As the above data strongly suggests, there should be at least a handful more games this year where the Falcons offense won’t be able to light up the scoreboard. The Patriots’ numbers suggest at least three more games are due this year where the Falcons fail to eclipse 28 points.

If that had occurred a year ago, the Falcons could have easily finished the year 8-8 instead of 11-5. Thus the biggest key to the team’s continued success in 2017 is whether or not the defense is better suited to win those types of games.

The Patriots sported a 6-1 record during the regular season in games in which they failed to score more than 27 points. But a big part of their success was the stinginess of their defense, allowing an average of 16.3 points in those seven games and winning the turnover battle with five more takeaways than giveaways.

Isaiah J. Downing-USA TODAY Sports

New defensive coordinator Marquand Manuel talks with players on sideline

So in a sense the pressure facing the Falcons in 2017 shifts from offensive coordinator Steve Sarkisian to newly promoted defensive coordinator Marquand Manuel and the investments the Falcons made in the offseason on that side of the ball.

The bulk of the offseason focus was on upgrading the front seven with their two biggest free-agent signings being defensive linemen Dontari Poe and Jack Crawford, while the Falcons’ first two 2017 draft picks were defensive end Takk McKinley and linebacker Duke Riley.

The front was arguably the weakest area of the team throughout 2016 and the Falcons brass seem to agree considering their offseason investments.

But not only should the team’s offseason pickups help enhance their front, the Falcons are also banking heavily on the development of returning players, particularly those that they have drafted in recent years.

2015 draft picks Vic Beasley and Grady Jarrett are expected to headline the defensive line alongside Poe. Beasley is coming off a 15.5-sack season, which could be difficult to improve upon. But his sack total is somewhat misleading since he was able to pad his stats somewhat against weaker competition. The key area of improvement for Beasley will be providing steady pass rush week-to-week regardless of the quality of blocker lined up across from him.

Jarrett recorded three sacks in Super Bowl 51 after a relatively quiet 2016 regular season with the same total. That suggests there is significant room for growth from him in 2017. If he can provide that level of pressure more often this year beside Poe, he could ascend to a new level as one of the league’s premier interior disruptors.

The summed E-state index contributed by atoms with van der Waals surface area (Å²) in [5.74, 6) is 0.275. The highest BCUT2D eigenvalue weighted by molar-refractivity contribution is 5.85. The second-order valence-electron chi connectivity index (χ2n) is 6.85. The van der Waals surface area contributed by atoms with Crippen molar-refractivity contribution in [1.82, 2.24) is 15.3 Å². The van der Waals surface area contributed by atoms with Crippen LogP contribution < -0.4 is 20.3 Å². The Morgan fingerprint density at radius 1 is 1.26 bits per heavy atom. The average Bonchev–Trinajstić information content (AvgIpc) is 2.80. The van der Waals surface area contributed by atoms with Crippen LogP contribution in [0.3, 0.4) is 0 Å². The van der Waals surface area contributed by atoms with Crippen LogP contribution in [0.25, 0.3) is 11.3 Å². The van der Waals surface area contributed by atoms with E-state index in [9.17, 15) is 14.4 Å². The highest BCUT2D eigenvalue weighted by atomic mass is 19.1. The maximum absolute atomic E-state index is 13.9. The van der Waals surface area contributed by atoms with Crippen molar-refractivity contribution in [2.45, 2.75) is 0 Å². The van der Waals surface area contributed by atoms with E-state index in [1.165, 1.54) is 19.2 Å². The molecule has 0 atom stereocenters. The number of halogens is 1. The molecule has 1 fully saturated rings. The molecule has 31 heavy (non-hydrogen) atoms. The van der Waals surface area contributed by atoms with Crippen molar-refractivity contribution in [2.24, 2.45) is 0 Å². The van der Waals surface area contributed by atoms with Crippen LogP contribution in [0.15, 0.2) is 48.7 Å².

The Falcons also hope to see continued production and development from players like Adrian Clayborn, who finished last season on injured reserve, and Ra’Shede Hageman, who helped fill that void by providing steady interior pressure down the stretch.

At linebacker, 2016 draft picks Deion Jones and De’Vondre Campbell hopefully will make significant leaps after productive rookie years. Coming off an excellent rookie season, Jones has some room to grow as a run defender.

The presence of Poe should help beef up a Falcons run defense that ranked 29th according to Football Outsiders’ DVOA metric. The 340-pound nose tackle should help better shield both Jones and Campbell from reach blocks that prompted too many breakdowns from the run defense a year ago.

Jones is also trying to bulk up to 235 pounds, which should help toughen him up. Campbell will be deployed at strong-side linebacker in the base defense, which should be a significant upgrade over last year’s starter in Philip Wheeler.

With multiple improving players and the additions made up front to go along with an already strong secondary, the Falcons defense is certainly an ascending unit. With a unit that showed significant improvement down the stretch on their way to the Super Bowl last year, it is a nice foundation to continue that evolution in 2017.

In the end, the data suggests that there is likely going to be some dropoff from the Falcons offense under Sarkisian in 2017, but that doesn’t necessarily mean that the team will experience that same dip if the defense takes that next step.

With the aforementioned upgrades and continued development of key players, the Falcons defense certainly have the capability of taking that step. All that needs to happen is proving it on the field this fall.

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Aaron Freeman